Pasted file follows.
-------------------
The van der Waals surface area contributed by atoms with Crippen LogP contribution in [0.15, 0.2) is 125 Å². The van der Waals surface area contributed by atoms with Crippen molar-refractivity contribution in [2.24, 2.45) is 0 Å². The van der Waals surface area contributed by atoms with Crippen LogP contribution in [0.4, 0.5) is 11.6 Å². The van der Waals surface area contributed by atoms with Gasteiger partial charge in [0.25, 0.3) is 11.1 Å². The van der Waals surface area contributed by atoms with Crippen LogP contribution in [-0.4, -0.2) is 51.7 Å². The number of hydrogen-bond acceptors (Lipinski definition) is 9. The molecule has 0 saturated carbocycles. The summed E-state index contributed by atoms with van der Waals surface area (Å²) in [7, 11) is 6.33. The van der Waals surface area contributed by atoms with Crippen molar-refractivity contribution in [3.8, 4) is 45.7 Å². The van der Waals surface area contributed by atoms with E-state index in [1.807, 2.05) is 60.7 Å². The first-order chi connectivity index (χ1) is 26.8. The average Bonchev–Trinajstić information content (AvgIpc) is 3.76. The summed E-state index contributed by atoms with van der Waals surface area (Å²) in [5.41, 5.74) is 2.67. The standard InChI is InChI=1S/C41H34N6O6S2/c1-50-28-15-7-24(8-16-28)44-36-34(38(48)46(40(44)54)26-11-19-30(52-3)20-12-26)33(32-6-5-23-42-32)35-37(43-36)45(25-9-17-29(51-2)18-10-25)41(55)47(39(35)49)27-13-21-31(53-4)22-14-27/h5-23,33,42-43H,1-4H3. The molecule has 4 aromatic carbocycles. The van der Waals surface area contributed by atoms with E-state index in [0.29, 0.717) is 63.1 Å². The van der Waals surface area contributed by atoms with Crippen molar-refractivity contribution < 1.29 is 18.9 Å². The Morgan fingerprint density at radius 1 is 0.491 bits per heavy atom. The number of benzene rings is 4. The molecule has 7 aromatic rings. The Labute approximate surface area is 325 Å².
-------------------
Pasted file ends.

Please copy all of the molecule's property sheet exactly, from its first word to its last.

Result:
The van der Waals surface area contributed by atoms with Crippen LogP contribution in [0.15, 0.2) is 125 Å². The van der Waals surface area contributed by atoms with Crippen molar-refractivity contribution in [2.24, 2.45) is 0 Å². The van der Waals surface area contributed by atoms with Crippen LogP contribution in [0.4, 0.5) is 11.6 Å². The van der Waals surface area contributed by atoms with Gasteiger partial charge in [0.25, 0.3) is 11.1 Å². The van der Waals surface area contributed by atoms with Crippen LogP contribution in [-0.4, -0.2) is 51.7 Å². The number of hydrogen-bond acceptors (Lipinski definition) is 9. The molecule has 0 saturated carbocycles. The summed E-state index contributed by atoms with van der Waals surface area (Å²) in [7, 11) is 6.33. The van der Waals surface area contributed by atoms with Crippen molar-refractivity contribution in [3.8, 4) is 45.7 Å². The van der Waals surface area contributed by atoms with E-state index in [1.807, 2.05) is 60.7 Å². The first-order chi connectivity index (χ1) is 26.8. The average Bonchev–Trinajstić information content (AvgIpc) is 3.76. The summed E-state index contributed by atoms with van der Waals surface area (Å²) in [5.41, 5.74) is 2.67. The standard InChI is InChI=1S/C41H34N6O6S2/c1-50-28-15-7-24(8-16-28)44-36-34(38(48)46(40(44)54)26-11-19-30(52-3)20-12-26)33(32-6-5-23-42-32)35-37(43-36)45(25-9-17-29(51-2)18-10-25)41(55)47(39(35)49)27-13-21-31(53-4)22-14-27/h5-23,33,42-43H,1-4H3. The molecule has 4 aromatic carbocycles. The van der Waals surface area contributed by atoms with E-state index in [0.29, 0.717) is 63.1 Å². The van der Waals surface area contributed by atoms with Crippen molar-refractivity contribution < 1.29 is 18.9 Å². The Morgan fingerprint density at radius 1 is 0.491 bits per heavy atom. The number of benzene rings is 4. The molecule has 7 aromatic rings. The Labute approximate surface area is 325 Å².